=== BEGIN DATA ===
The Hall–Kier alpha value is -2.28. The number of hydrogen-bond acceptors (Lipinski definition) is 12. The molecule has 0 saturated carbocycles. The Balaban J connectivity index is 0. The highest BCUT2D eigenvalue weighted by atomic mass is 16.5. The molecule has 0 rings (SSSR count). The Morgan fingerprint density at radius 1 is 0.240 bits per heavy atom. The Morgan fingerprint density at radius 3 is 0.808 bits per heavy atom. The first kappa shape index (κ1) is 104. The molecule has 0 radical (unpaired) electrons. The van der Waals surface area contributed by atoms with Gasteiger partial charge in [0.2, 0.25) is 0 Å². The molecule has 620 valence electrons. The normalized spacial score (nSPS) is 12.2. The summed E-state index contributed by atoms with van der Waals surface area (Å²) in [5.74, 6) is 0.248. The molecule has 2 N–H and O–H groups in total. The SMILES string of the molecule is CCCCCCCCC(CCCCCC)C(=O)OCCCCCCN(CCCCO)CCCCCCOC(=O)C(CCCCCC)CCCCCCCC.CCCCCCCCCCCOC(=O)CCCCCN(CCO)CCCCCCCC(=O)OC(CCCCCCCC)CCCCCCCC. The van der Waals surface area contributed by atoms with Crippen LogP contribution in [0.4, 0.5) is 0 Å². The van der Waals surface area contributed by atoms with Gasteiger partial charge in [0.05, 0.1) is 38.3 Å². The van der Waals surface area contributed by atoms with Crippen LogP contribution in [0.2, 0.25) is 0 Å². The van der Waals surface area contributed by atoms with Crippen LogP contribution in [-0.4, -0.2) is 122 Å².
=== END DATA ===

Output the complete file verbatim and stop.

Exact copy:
The Hall–Kier alpha value is -2.28. The number of hydrogen-bond acceptors (Lipinski definition) is 12. The molecule has 0 saturated carbocycles. The Balaban J connectivity index is 0. The highest BCUT2D eigenvalue weighted by atomic mass is 16.5. The molecule has 0 rings (SSSR count). The Morgan fingerprint density at radius 1 is 0.240 bits per heavy atom. The Morgan fingerprint density at radius 3 is 0.808 bits per heavy atom. The first kappa shape index (κ1) is 104. The molecule has 0 radical (unpaired) electrons. The van der Waals surface area contributed by atoms with Gasteiger partial charge in [0.2, 0.25) is 0 Å². The molecule has 620 valence electrons. The normalized spacial score (nSPS) is 12.2. The summed E-state index contributed by atoms with van der Waals surface area (Å²) in [5.74, 6) is 0.248. The molecule has 2 N–H and O–H groups in total. The SMILES string of the molecule is CCCCCCCCC(CCCCCC)C(=O)OCCCCCCN(CCCCO)CCCCCCOC(=O)C(CCCCCC)CCCCCCCC.CCCCCCCCCCCOC(=O)CCCCCN(CCO)CCCCCCCC(=O)OC(CCCCCCCC)CCCCCCCC. The van der Waals surface area contributed by atoms with Crippen LogP contribution in [0.4, 0.5) is 0 Å². The van der Waals surface area contributed by atoms with Gasteiger partial charge in [0.05, 0.1) is 38.3 Å². The van der Waals surface area contributed by atoms with Crippen LogP contribution in [0.2, 0.25) is 0 Å². The van der Waals surface area contributed by atoms with Crippen LogP contribution in [-0.4, -0.2) is 122 Å².